Everything You Need to Know About the Oberhasli Goat

Posted by Tori Holmes
Everything you need to know about Oberhasli Goats | Wide Open Pets
Braided Bower Farms

Love goats with beautiful coats? Here is everything you need to know about the Oberhasli goat.

The Oberhasli goat is a modern American goat with a striking coat, whose roots can be traced back to Switzerland. What we now know today as the Oberhasli goat was actually derived from the Chamois Colored Goat, a breed from the Oberhasli district of the Bernese Oberland in central Switzerland.

Descendants of the Oberhasli goat breed were first brought to the United States in the early 1900s, but it took over thirty years for purebred herds to be established. In 1926, H. O. Pence improved five Chamois Colored Goats from their native Switzerland, and this small group became the first purebred herd in the United States. In fact, all purebred Oberhasli goats today are descendants of these original five.

In 1977, an Oberhasli breeder's association was formed, marking a big change for the breed. Before the inception of this association, Oberhasli goats were known as Swiss Alpine goats and were bred with other types of Alpine breeds such as the French Alpine goat and the American Alpine goat. A year later, in 1978, the Oberhasli was officially accepted as a breed by the American Dairy Goat Association.

The history of the Oberhasli goat may be a bit turbulent, but their personalities certainly aren't. Oberhasli goats are widely known as friendly animals with gentle dispositions. This calm demeanor and their medium size make them great pack animals, as they do not frighten easily when out on the trail. They are easily distinguished by their black muzzle, black belly, black legs, and black dorsal stripe down their back. Their coloring can range from a deep red bay to a light brown, and bucks can sometimes be all black.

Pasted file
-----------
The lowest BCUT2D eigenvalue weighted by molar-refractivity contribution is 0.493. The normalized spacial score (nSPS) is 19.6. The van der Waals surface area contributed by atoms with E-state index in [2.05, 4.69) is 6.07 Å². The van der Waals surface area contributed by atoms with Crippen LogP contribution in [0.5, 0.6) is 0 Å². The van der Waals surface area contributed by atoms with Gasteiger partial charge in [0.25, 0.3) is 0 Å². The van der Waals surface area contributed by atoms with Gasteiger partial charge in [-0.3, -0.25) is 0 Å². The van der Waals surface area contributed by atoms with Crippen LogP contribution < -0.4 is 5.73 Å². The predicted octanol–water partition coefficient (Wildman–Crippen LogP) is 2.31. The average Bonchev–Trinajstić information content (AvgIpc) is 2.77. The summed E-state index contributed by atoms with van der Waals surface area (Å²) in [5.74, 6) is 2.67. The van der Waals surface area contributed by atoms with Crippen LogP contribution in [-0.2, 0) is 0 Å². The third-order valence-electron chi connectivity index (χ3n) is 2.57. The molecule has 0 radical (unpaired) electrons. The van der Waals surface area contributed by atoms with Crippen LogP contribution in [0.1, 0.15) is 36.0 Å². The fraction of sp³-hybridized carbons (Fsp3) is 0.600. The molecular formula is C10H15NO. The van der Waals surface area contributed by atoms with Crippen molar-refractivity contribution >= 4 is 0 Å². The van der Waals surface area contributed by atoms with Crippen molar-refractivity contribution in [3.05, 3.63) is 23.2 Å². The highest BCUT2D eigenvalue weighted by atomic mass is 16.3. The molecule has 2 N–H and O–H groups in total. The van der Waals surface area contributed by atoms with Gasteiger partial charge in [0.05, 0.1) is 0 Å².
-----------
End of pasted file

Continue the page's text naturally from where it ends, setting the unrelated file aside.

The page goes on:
While the Oberhasli goat is comfortable as a working animal, their main use is dairy production. This dairy goat breed is able to produce between ½ and 1½ gallons of milk per day, with a butterfat content between 3.5% and 4%.

If you are looking to purchase an Oberhasli goat, the Oberhasli Breeders of America has a list of registered breeders available on their site.

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In-Story Image: GoatWorld

Have you seen an Oberhasli goat? Tell us about it in the comments below!

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Everything You Need to Know About the Oberhasli Goat